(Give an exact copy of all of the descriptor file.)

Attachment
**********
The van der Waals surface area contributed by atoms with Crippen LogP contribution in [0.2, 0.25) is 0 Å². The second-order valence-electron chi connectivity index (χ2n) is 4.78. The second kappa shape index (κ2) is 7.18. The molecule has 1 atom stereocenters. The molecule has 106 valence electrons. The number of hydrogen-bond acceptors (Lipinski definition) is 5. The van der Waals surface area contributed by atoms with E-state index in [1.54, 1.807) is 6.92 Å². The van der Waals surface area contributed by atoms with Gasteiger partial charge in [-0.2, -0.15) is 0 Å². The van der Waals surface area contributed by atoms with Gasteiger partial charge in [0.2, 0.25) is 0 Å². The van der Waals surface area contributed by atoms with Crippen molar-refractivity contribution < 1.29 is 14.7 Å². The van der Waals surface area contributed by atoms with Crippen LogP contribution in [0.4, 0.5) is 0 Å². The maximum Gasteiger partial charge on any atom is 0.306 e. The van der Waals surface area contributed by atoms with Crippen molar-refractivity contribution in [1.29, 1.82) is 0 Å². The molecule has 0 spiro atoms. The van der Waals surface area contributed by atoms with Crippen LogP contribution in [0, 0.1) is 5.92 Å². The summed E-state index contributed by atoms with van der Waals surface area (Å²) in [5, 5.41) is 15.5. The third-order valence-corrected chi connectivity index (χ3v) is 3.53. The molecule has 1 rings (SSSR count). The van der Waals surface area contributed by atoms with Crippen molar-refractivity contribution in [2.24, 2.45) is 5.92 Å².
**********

The van der Waals surface area contributed by atoms with Crippen LogP contribution in [0.2, 0.25) is 0 Å². The second-order valence-electron chi connectivity index (χ2n) is 4.78. The second kappa shape index (κ2) is 7.18. The molecule has 1 atom stereocenters. The molecule has 106 valence electrons. The number of hydrogen-bond acceptors (Lipinski definition) is 5. The van der Waals surface area contributed by atoms with E-state index in [1.54, 1.807) is 6.92 Å². The van der Waals surface area contributed by atoms with Gasteiger partial charge in [-0.2, -0.15) is 0 Å². The van der Waals surface area contributed by atoms with Gasteiger partial charge in [0.2, 0.25) is 0 Å². The van der Waals surface area contributed by atoms with Crippen molar-refractivity contribution < 1.29 is 14.7 Å². The van der Waals surface area contributed by atoms with Crippen LogP contribution in [0.4, 0.5) is 0 Å². The maximum Gasteiger partial charge on any atom is 0.306 e. The van der Waals surface area contributed by atoms with Crippen molar-refractivity contribution in [1.29, 1.82) is 0 Å². The molecule has 0 spiro atoms. The van der Waals surface area contributed by atoms with Crippen LogP contribution in [0, 0.1) is 5.92 Å². The summed E-state index contributed by atoms with van der Waals surface area (Å²) in [5, 5.41) is 15.5. The third-order valence-corrected chi connectivity index (χ3v) is 3.53. The molecule has 1 rings (SSSR count). The van der Waals surface area contributed by atoms with Crippen molar-refractivity contribution in [2.24, 2.45) is 5.92 Å².